Research

Research

Transmissible Spongiform Encephalopathies (TSEs)

Infecting chimpanzees with this fatal class of diseases has no justification since their causes and progression are well documented in humans.

About TSEs

Transmissible spongiform encephalopathies (TSEs) are a class of fatal neurodegenerative diseases caused by an infectious agent which has to date been identified as an abnormal proteinaceous particle termed a “prion.” TSEs can be hereditary, occur spontaneously, or can be transmitted through direct inoculation of infectious tissue. (1)

TSEs have the characteristic symptoms of progressive neurodegeneration that include lack of muscular coordination, tremors, increasing mental confusion, and progressive muscular weakness that ultimately overcomes the entire body. The disease is always fatal, typically in a matter of months once the onset of symptoms appears. (2)

Although there is some variation in how the different TSEs manifest themselves, all result in symptoms of progressive neurological deterioration that is caused by the development of “spongy” holes in the brain, resulting in the characteristic spongiform appearance of brain tissue when examined upon autopsy.

Both human and animal victims

TSEs are observed in humans and animals. In humans, though rare, the disease appears in several forms that include: Creutzfeldt-Jakob disease (CJD), fatal familial insomnia, Gerstmann-Straussler-Scheinker (GSS) disease, variant Creutzfeldt-Jakob disease (vCJD), and kuru, a form of the disease once attributed to cannibalism and now unobserved. (3)

CJD, the most common form of human TSE, occurs in approximately only one person per million. Sporadic non-inherited CJD accounts for 85-90% of all cases. The hereditary form accounts for approximately 5-10% of cases. (4)

In 1996, a new category of CJD emerged in the U.K., termed variant CJD (vCJD), which has been linked to ingestion of beef from cattle afflicted with bovine spongiform encephalopathy (BSE). Since 1996 a small number of cases of vCJD have appeared in France, Italy, Canada, Ireland and the U.S. (5)

In animals, TSE manifests as scrapie in sheep, BSE (also known as mad cow disease), and chronic wasting disease of North American deer, elk and mink.

Use of chimpanzees in TSE research

In the 1960s, Carleton Gajdusek, an American doctor, injected three chimpanzees with brain tissue from victims who died of kuru. All three chimpanzees used in that first experiment became seriously ill and died from a kuru-like disease.

Gajdusek and Clarence Joseph Gibbs, a virologist, established the Laboratory of Slow, Latent and Temperate Virus Infections in 1961, an early division of NIH. Untold numbers of animals, including more than 1,000 nonhuman primates, many of which were chimpanzees, were infected with lethal TSEs such as CJD, GSS and scrapie. (6)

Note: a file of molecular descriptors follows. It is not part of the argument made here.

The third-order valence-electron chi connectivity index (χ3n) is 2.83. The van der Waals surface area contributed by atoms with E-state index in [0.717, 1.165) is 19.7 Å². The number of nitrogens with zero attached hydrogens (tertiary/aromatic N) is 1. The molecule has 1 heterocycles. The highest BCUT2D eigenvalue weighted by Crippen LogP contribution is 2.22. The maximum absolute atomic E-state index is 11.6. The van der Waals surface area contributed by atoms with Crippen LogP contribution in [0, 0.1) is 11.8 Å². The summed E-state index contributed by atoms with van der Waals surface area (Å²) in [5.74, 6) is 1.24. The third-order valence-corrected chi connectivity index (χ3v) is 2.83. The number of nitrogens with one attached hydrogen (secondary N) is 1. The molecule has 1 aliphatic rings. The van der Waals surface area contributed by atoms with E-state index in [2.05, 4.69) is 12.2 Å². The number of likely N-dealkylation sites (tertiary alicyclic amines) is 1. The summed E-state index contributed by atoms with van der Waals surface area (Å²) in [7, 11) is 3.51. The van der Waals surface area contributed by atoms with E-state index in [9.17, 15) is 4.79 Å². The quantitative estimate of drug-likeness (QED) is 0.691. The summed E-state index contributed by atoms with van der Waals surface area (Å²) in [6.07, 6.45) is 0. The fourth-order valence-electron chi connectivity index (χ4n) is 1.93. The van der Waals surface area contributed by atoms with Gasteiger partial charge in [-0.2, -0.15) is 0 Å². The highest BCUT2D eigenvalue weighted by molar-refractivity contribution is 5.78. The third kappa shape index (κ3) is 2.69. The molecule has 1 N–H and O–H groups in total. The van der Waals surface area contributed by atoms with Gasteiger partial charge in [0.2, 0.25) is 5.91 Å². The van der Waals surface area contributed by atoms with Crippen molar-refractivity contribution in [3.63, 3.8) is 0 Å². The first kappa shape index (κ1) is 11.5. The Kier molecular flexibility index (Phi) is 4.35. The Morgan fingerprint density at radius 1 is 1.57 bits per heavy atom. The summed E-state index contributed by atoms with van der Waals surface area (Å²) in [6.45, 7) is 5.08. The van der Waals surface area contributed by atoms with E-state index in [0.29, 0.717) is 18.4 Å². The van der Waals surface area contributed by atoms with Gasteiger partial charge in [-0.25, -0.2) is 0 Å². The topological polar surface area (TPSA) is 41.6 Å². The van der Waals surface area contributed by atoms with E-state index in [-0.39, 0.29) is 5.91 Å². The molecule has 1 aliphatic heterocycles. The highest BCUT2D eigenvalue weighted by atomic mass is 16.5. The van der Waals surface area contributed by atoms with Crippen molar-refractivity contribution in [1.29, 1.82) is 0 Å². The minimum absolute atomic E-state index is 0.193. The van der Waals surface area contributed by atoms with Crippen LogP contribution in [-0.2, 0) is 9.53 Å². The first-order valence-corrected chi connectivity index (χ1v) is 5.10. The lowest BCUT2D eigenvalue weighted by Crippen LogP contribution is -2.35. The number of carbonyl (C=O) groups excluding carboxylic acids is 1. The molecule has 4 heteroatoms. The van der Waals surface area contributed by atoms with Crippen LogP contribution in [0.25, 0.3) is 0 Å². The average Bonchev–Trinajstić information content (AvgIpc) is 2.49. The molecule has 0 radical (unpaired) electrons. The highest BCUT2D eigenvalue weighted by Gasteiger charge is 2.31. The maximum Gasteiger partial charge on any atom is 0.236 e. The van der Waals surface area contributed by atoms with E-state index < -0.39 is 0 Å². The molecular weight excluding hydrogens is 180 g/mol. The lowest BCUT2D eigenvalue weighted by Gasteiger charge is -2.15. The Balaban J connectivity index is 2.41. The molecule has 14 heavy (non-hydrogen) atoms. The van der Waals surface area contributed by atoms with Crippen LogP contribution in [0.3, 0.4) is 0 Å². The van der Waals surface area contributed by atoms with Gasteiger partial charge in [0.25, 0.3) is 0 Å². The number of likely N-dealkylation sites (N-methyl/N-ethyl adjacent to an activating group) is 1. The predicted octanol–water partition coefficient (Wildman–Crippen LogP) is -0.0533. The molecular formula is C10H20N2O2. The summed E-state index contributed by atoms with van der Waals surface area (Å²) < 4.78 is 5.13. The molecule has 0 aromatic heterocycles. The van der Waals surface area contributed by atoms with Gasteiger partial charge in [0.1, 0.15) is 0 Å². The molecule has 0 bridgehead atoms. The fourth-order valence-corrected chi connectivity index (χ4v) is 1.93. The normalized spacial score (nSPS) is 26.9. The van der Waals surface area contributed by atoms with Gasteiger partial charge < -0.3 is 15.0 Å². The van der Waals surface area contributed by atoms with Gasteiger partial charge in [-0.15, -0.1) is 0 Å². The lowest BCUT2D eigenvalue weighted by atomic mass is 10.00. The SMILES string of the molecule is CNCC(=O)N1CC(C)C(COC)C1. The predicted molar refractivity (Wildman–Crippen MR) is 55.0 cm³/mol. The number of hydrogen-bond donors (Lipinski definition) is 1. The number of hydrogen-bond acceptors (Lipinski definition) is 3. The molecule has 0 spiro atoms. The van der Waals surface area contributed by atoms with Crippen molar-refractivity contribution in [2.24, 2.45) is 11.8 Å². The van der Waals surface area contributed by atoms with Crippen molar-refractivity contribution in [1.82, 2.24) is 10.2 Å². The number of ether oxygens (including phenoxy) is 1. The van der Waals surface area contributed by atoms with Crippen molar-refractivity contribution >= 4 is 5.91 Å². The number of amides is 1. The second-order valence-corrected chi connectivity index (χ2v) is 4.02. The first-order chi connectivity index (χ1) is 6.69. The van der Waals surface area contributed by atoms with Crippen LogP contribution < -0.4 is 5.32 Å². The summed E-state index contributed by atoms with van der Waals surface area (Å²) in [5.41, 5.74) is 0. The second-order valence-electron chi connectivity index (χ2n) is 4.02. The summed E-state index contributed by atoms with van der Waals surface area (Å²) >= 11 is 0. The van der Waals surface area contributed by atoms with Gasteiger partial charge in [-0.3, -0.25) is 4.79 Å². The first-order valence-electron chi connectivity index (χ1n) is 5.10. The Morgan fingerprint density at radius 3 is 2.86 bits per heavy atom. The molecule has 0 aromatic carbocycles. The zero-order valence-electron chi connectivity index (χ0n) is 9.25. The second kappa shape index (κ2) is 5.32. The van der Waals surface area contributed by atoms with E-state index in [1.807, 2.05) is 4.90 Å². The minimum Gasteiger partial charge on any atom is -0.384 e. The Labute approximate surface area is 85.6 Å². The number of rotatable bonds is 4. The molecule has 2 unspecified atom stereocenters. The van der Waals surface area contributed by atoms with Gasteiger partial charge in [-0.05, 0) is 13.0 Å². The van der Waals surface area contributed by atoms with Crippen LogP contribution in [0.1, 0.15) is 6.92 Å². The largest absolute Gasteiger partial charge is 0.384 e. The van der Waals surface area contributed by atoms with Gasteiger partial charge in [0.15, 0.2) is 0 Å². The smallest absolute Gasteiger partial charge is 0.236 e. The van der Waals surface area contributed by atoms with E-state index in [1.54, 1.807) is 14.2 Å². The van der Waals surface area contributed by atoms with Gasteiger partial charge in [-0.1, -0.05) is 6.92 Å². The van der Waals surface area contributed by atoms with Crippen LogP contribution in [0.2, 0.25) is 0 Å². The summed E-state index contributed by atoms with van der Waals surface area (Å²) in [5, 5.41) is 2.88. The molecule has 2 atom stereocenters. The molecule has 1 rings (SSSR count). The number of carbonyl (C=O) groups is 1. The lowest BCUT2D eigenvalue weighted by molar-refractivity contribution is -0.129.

A timeline of sufferings

1961: Gibbs and Gajdusek establish the Laboratory of Slow, Latent and Temperate Virus Infections as part of NIH’s Laboratory of Central Nervous System Studies. (7)

1965: Gibbs and Gajdusek experimentally transmit kuru to chimpanzees (8)

1967: Gibbs and Gajdusek experimentally transmit CJD to a chimpanzee (9)

1981: Gibbs, Gajdusek and CL Masters publish that Gerstmann-Straussler-Scheinker (GSS) can be transmitted to chimpanzees (10)

1981: Gibbs, Gajdusek, and others demonstrate that TSEs are not maternally transmissible by administering several TSE agents (kuru, CJD, scrapie) to both monkeys and chimpanzees. 10 babies are born to affected mothers but none of them develop clinical disease. (11)

Infecting chimpanzees with TSEs continued as demonstrated by a 1994 experiment in which Gibbs and Gajdusek transmitted CJD to a chimpanzee from contaminated electrodes.

These same electrodes had caused two human patients to become ill with CJD after they were unintentionally infected during a neurosurgery procedure, even though the electrodes had been sterilized using conventional methods. The electrodes, it was later discovered, had been used two years earlier on a patient known to have died of CJD.

In the 1994 experiment on a chimpanzee, the same electrodes were sterilized again and implanted into the chimpanzee’s cortex. Eighteen months later the chimpanzee became ill with CJD. The redundancy of this experiment is readily apparent since it had already been demonstrated, albeit unintentionally, that standard methods of sterilization would not destroy the CJD agent of infection, even with the lapse of two years. (12)

What happens to chimpanzees when infected with TSEs

From what we know based on decades of TSE experiments on chimpanzees, their response is nearly identical to humans. Infected chimpanzees suffer from the full range of neurodegenerative symptoms that affect humans, including inevitable death.

Like humans, there is a significant incubation period, averaging two to three years, between infection and the manifestation of the disease. (13) The symptoms begin gradually with impaired coordination, slight confusion, behavioral changes, and weakness of extremities.

Once manifested, they progress rapidly and aggressively so that the victim suffers from involuntary movements, such as jerks and tremors, mental confusion, delirium, blindness, and paralysis. Death ensues in a few weeks to possibly a few months.

From a Freedom of Information Act (FOIA) request submitted by NEAVS for information on recent TSE research at the New Iberia Research Center in Louisiana, a protocol advises that the infected primates (chimpanzees included) should be monitored for signs of withdrawal, aggression, tremors, muscle spasms, muscular incoordination, limb neglect, disorientation, and paralysis.

The protocol also specifies feeding afflicted animals with a prepared liquid diet which they refer to as “Kuru Diet” made up of vanilla wafers, hot water, baby food, SMA infant formula, oral electrolyte solution, and when non-tube fed, monkey biscuits. (14)

A photo caption from an article about infected chimpanzees states:

The chimpanzee showed tremor, incoordination, myoclonic [spasmodic] jerking, fasciculation [twitching], right-sided neglect of limbs, and confusion (as manifested by inattention, listlessness, lethargy, and irritability). (15)